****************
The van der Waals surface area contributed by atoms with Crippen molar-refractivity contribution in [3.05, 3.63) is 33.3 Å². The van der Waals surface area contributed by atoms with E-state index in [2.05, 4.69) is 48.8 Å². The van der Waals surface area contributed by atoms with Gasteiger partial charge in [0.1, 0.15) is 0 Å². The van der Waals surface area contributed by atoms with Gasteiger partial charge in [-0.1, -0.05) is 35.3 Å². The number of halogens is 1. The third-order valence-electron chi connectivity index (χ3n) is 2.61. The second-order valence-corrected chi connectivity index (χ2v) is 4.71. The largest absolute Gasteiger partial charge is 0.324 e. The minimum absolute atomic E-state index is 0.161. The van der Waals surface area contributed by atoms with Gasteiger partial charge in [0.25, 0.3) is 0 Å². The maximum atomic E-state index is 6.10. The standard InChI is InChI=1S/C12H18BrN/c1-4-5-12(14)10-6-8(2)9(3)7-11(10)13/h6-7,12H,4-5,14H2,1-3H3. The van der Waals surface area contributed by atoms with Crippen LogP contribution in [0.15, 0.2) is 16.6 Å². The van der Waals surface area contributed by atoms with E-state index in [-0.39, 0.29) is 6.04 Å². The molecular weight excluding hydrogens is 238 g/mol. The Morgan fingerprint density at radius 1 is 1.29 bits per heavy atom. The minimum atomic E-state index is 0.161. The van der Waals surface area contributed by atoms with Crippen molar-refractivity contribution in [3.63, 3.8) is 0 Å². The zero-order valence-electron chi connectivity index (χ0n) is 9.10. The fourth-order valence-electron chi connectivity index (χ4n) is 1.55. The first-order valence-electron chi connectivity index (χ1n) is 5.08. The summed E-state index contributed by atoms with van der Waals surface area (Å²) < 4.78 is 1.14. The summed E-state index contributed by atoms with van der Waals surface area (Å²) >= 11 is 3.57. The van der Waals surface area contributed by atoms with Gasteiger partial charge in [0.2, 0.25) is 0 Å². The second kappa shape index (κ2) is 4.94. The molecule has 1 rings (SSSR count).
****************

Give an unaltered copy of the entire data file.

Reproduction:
The van der Waals surface area contributed by atoms with Crippen molar-refractivity contribution in [3.05, 3.63) is 33.3 Å². The van der Waals surface area contributed by atoms with E-state index in [2.05, 4.69) is 48.8 Å². The van der Waals surface area contributed by atoms with Gasteiger partial charge in [0.1, 0.15) is 0 Å². The van der Waals surface area contributed by atoms with Gasteiger partial charge in [-0.1, -0.05) is 35.3 Å². The number of halogens is 1. The third-order valence-electron chi connectivity index (χ3n) is 2.61. The second-order valence-corrected chi connectivity index (χ2v) is 4.71. The largest absolute Gasteiger partial charge is 0.324 e. The minimum absolute atomic E-state index is 0.161. The van der Waals surface area contributed by atoms with Gasteiger partial charge in [0.25, 0.3) is 0 Å². The maximum atomic E-state index is 6.10. The standard InChI is InChI=1S/C12H18BrN/c1-4-5-12(14)10-6-8(2)9(3)7-11(10)13/h6-7,12H,4-5,14H2,1-3H3. The van der Waals surface area contributed by atoms with Crippen LogP contribution in [0.15, 0.2) is 16.6 Å². The van der Waals surface area contributed by atoms with E-state index in [-0.39, 0.29) is 6.04 Å². The molecular weight excluding hydrogens is 238 g/mol. The Morgan fingerprint density at radius 1 is 1.29 bits per heavy atom. The minimum atomic E-state index is 0.161. The van der Waals surface area contributed by atoms with Crippen molar-refractivity contribution in [3.63, 3.8) is 0 Å². The zero-order valence-electron chi connectivity index (χ0n) is 9.10. The fourth-order valence-electron chi connectivity index (χ4n) is 1.55. The first-order valence-electron chi connectivity index (χ1n) is 5.08. The summed E-state index contributed by atoms with van der Waals surface area (Å²) < 4.78 is 1.14. The summed E-state index contributed by atoms with van der Waals surface area (Å²) >= 11 is 3.57. The van der Waals surface area contributed by atoms with Gasteiger partial charge in [0.2, 0.25) is 0 Å². The second kappa shape index (κ2) is 4.94. The molecule has 1 rings (SSSR count).